A Round of Memorable Op-Eds This Week

While I've been around the clock a number of times with some of the most astute and compelling pieces of journalism across publishers this week, I wanted to shine a light on a few notable opinion editorials for the weekend. These aren't overly long, and they're stitched together thematically around the challenges of U.S. leadership and its commitment to democratic policy in the world today.

The Atlantic

While drenched in superlatives, Yoni Appelbaum's piece titled Is the American Idea Over?, one of the headliners in the latest Atlantic issue, covers a range of survey points and perspective on the U.S.'s role in the world today, and how its population is reckoning with it.

It is no surprise that younger Americans have lost faith in a system that no longer seems to deliver on its promise—and yet, the degree of their disillusionment is stunning. Nearly three-quarters of Americans born before the Second World War assign the highest value—10 out of 10—to living in a democracy; less than a third of those born since 1980 do the same. A quarter of the latter group say it’s unimportant to choose leaders in free elections; just shy of a third think civil rights are needed to protect people’s liberties. Americans are not alone; much of western Europe is similarly disillusioned.

But most notable (and agreeable) is the reality that true democracy is fragile, an ever-escalating balancing act of security, freedom, opportunity, and tolerance of differences:

The greatest danger facing American democracy is complacence. The democratic experiment is fragile, and its continued survival improbable. Salvaging it will require enlarging opportunity, restoring rights, and pursuing equality, and thereby renewing faith in the system that delivers them. This, really, is the American idea: that prosperity and justice do not exist in tension, but flow from each other. Achieving that ideal will require fighting as if the fate of democracy itself rests upon the struggle—because it does.

The Economist

America’s global influence has dwindled under Donald Trump

On trade, [Donald Trump] remains wedded to a zero-sum view of the world, in which exporters “win” and importers “lose”. (Are the buyers of Ivanka Trump-branded clothes and handbags, which are made in Asia, losers?) Mr Trump has made clear that he favours bilateral deals over multilateral ones, because that way a big country like America can bully small ones into making concessions. The trouble with this approach is twofold. First, it is deeply unappealing to small countries, which by the way also have protectionist lobbies to overcome. Second, it would reproduce the insanely complicated mishmash of rules that the multilateral trade system was created to simplify and trim. The Trump team probably will not make a big push to disrupt global trade until tax reform has passed through Congress. But when and if that happens, all bets are off—NAFTA is still in grave peril.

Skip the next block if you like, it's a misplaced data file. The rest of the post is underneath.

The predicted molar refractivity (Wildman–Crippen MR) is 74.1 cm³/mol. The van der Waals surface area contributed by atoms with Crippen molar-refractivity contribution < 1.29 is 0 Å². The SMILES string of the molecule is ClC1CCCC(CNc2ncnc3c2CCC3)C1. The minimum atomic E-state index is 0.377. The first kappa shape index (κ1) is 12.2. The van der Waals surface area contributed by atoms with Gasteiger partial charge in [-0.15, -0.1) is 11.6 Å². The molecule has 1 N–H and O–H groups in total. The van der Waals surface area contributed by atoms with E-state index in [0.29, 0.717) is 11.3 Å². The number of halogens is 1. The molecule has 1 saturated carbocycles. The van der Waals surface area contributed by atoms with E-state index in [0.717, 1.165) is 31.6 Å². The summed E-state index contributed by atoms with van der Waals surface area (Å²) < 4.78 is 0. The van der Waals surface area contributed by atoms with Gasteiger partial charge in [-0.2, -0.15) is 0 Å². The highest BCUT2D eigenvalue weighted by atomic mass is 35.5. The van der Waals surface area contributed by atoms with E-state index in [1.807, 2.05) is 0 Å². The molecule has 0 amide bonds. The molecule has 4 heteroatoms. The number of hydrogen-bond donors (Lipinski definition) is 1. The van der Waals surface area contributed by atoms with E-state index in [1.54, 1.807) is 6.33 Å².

The New York Times

If you haven't first read anything about the Paradise Papers, it's essential reading for the weekend. In a follow-up op-ed, Gabriel Zucman noodles on how we can enact policy to stop corporations and the wealthy from avoiding taxes in havens around the world:

The United States loses, according to my estimates, close to $70 billion a year in tax revenue due to the shifting of corporate profits to tax havens. That’s close to 20 percent of the corporate tax revenue that is collected each year. This is legal.

Meanwhile, an estimated $8.7 trillion, 11.5 percent of the entire world’s G.D.P., is held offshore by ultrawealthy households in a handful of tax shelters, and most of it isn’t being reported to the relevant tax authorities. This is… not so legal.

These figures represent a huge loss of resources that, if collected, could be used to cut taxes on the rest of us, or spent on social programs to help people in our societies.